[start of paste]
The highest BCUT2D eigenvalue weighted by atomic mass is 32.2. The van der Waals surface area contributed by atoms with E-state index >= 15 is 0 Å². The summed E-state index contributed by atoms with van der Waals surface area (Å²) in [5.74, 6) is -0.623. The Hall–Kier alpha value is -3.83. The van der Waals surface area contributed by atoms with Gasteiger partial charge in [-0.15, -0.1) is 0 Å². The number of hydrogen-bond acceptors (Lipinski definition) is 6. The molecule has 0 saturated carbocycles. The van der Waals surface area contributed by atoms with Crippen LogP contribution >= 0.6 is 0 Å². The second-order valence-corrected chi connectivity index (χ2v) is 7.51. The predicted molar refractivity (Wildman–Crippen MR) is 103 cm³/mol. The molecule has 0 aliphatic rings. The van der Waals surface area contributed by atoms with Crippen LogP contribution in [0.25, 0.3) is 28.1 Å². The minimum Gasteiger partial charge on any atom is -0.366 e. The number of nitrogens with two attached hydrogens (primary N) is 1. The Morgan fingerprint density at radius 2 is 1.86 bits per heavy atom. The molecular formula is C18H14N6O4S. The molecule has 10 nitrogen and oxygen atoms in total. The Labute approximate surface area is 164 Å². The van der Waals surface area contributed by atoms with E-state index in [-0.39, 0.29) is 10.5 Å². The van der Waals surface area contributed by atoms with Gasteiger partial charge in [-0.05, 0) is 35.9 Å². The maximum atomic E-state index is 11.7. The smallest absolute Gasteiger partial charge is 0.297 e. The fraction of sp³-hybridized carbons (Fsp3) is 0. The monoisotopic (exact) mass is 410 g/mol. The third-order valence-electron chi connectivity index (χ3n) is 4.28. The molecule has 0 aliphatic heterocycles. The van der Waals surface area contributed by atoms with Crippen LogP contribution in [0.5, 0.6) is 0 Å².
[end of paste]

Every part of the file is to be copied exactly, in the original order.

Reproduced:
The highest BCUT2D eigenvalue weighted by atomic mass is 32.2. The van der Waals surface area contributed by atoms with E-state index >= 15 is 0 Å². The summed E-state index contributed by atoms with van der Waals surface area (Å²) in [5.74, 6) is -0.623. The Hall–Kier alpha value is -3.83. The van der Waals surface area contributed by atoms with Gasteiger partial charge in [-0.15, -0.1) is 0 Å². The number of hydrogen-bond acceptors (Lipinski definition) is 6. The molecule has 0 saturated carbocycles. The van der Waals surface area contributed by atoms with Crippen LogP contribution >= 0.6 is 0 Å². The second-order valence-corrected chi connectivity index (χ2v) is 7.51. The predicted molar refractivity (Wildman–Crippen MR) is 103 cm³/mol. The molecule has 0 aliphatic rings. The van der Waals surface area contributed by atoms with Crippen LogP contribution in [0.25, 0.3) is 28.1 Å². The minimum Gasteiger partial charge on any atom is -0.366 e. The number of nitrogens with two attached hydrogens (primary N) is 1. The Morgan fingerprint density at radius 2 is 1.86 bits per heavy atom. The molecular formula is C18H14N6O4S. The molecule has 10 nitrogen and oxygen atoms in total. The Labute approximate surface area is 164 Å². The van der Waals surface area contributed by atoms with E-state index in [-0.39, 0.29) is 10.5 Å². The van der Waals surface area contributed by atoms with Gasteiger partial charge in [-0.05, 0) is 35.9 Å². The maximum atomic E-state index is 11.7. The smallest absolute Gasteiger partial charge is 0.297 e. The fraction of sp³-hybridized carbons (Fsp3) is 0. The monoisotopic (exact) mass is 410 g/mol. The third-order valence-electron chi connectivity index (χ3n) is 4.28. The molecule has 0 aliphatic heterocycles. The van der Waals surface area contributed by atoms with Crippen LogP contribution in [0.5, 0.6) is 0 Å².